• PhD students willfully committed known malicious changes to mainline Linux

    We just reported about the Linux 5.12 changelog with a focus on Arm, MIPS and RISC-V targets on Tuesday, and at the time, the expectation was a delay of about one week after Linux 5.12-rc8 was outed on Sunday, April 18.

    But Linux 5.12 could be further delayed due to shenanigans from two Ph.D. students doing a research project on open-source vulnerability at the University of Minnesota. This was announced by Greg Kroah-Hartman on the Linux kernel mailing list.

University duo thought it would be cool to sneak bad code...

  • University duo thought it would be cool to sneak bad code into Linux as an experiment. Of course, it absolutely backfired

    Computer scientists at the University of Minnesota theorized they could sneak vulnerabilities into open-source software – but when they tried subverting the Linux kernel, it backfired spectacularly.

    And now their entire school – or at least anyone using a umn.edu email address – has been banned from offering future Linux kernel contributions.

    Qiushi Wu, a doctoral student in computer science and engineering at the American college, and Kangjie Lu, assistant professor at the school, penned a paper titled, "On the Feasibility of Stealthily Introducing Vulnerabilities in Open-Source Software via Hypocrite Commits" [PDF], which is slated to be presented at the Proceedings of the 42nd IEEE Symposium on Security and Privacy next month.

    The paper describes how the authors submitted what's described as subtly subversive code contributions that would introduce error conditions into the operating system software, and it claims the researchers contacted Linux maintainers to prevent any bad code making it into an official release of the kernel.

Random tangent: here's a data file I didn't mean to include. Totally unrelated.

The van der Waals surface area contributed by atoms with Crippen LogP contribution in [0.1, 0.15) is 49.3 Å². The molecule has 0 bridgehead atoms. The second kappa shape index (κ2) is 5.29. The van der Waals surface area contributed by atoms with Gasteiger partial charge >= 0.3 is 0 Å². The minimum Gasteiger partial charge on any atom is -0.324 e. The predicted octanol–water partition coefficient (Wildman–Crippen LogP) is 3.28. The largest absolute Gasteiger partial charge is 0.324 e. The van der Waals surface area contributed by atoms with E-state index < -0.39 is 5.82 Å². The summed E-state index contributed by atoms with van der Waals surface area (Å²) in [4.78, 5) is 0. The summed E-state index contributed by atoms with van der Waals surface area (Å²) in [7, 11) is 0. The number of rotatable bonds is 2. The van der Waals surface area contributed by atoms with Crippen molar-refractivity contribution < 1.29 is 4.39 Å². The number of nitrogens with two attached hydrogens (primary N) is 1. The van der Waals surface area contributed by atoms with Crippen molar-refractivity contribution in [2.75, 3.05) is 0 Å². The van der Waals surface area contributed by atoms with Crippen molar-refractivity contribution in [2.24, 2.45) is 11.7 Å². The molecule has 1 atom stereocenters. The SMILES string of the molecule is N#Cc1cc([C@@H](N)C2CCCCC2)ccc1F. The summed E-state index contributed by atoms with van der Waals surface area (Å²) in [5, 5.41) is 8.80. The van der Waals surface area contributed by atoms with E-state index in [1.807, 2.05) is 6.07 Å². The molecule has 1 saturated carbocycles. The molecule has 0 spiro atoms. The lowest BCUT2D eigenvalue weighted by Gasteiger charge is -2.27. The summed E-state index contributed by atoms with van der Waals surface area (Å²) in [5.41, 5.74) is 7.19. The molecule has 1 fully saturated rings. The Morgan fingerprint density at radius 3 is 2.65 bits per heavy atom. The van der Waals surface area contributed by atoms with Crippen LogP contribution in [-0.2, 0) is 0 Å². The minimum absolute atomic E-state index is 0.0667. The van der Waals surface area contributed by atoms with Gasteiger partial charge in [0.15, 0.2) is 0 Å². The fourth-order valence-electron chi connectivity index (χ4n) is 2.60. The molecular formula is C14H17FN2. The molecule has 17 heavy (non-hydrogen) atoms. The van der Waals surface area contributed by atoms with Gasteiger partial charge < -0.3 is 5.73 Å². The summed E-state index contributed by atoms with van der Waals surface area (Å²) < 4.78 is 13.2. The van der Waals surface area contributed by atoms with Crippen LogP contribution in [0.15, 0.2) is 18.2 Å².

It further states that the experiment was vetted by the university's Institutional Review Board (IRB), which determined that the project did not constitute human research and thus granted an ethical review waiver.

    [...]

    In a statement released on Wednesday afternoon, the University of Minnesota Department of Computer Science & Engineering said it has suspended the research project and plans to look into the approval process to determine whether remedial action and future safeguards are needed.

University of Minnesota Banned from Linux Kernel

University Responds to Ban On Linux Contributions

  • University Responds to Ban On Linux Contributions

    The University of Minnesota Department of Computer Science and Engineering announced that it's looking into a ban on contributing to the Linux kernel that was issued after its research attracted the ire of the stable release channel's steward.

    That ban was issued on Wednesday by Greg Kroah-Hartman, a Linux kernel developer responsible for the stable channel's release due to a project that intentionally added bugs to the Linux kernel in the name of security research.

    "We take this situation extremely seriously," UMN computer science and engineering head Mats Heimdahl and associate department head Loren Terveen said in a statement, adding that they "immediately suspended this line of research" after the ban was announced.

Ill-advised research on Linux kernel lands....

  • Ill-advised research on Linux kernel lands computer scientists in hot water

    Computer scientists who submitted supposed security patches that actually added security vulnerabilities to the Linux kernel have been placed under investigation by their university.

    Qiushi Wu and Kangjie Lu ran the experiment with so-called ‘hypocrite commits’ to establish that they could act a vector for stealthily introducing vulnerabilities in open source software.

    More specifically, the University of Minnesota duo successfully offered use-after-free vulnerabilities that were accepted as seemingly beneficial commits to the Linux kernel.

    The researchers argued the exercise offered evidence that the Linux patch-review process is flawed.

    Kernel developers ain’t no lab rats

    The research attracted criticism back in December while the work was still ongoing, although the drama only escalated over recent days with the publication of the research (PDF).
    According to the researchers, all of the “bug-introducing patches stayed only in the email exchanges, without being adopted or merged into any Linux branch”, so no harm to users resulted from the exercise.

Linux kernel developer locks out an entire university